An abundance of silverware holding hundreds of mini croissants and pain au chocolates came close to distracting me at yesterday's private view of Victor & Rolf's retrospective at the Barbican. Thankfully, the buttery pastries are taken away and I begin making my way around the cavernous space that is the Barbican Art Gallery.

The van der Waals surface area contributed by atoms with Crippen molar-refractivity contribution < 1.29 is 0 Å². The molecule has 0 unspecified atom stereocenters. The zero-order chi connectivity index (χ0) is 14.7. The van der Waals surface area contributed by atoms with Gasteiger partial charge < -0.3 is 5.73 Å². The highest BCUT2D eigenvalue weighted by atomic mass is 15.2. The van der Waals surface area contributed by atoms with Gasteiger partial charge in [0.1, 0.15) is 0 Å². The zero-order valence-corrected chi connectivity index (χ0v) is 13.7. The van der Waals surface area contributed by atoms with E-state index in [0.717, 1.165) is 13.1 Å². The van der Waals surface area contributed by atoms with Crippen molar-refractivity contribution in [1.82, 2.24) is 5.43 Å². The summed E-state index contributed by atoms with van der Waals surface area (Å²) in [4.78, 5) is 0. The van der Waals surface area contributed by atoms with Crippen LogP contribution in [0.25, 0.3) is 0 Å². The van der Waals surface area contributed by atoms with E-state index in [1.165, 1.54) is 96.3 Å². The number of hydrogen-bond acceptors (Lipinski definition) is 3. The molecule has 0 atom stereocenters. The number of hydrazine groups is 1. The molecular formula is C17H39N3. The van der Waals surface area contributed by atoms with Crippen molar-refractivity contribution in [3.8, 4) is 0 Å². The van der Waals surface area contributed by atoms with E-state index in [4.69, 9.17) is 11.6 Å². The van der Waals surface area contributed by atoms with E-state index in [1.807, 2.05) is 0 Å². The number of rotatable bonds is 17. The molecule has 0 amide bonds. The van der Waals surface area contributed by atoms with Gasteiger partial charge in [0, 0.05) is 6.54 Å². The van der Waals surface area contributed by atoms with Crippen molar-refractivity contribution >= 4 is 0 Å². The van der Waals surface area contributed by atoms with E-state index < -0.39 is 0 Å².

For the next few months, it has been transformed by the well-regarded Dutch designers into a 6m-high, three-story doll's house that's home to no less than 55 miniature Victor & Rolf-dressed Victorian dolls, standing at just 2ft high and wearing scaled-down versions of their original designs. "Their heads were baked in the oven five times", says one half of the bespectacled pair, Viktor Horsting, between sips of a much-needed espresso on one of the gallery's balconies. "When you paint them the pigment has to set in the oven. It's a traditional 19th century way of making dolls. So in a way, this is an anti-fashion exhibition." While that may be true – the intricately crafted installations supporting Victor & Rolf's design oeuvre wouldn't look out of place in the Guggenheim – there is no escaping the fashion here. "The idea of a retrospective is actually quite boring, I think", says Rolf Snoeren, the more timid of the two. "It's important for us to do something new, and to challenge ourselves as well as the people that will be coming to look at our clothes."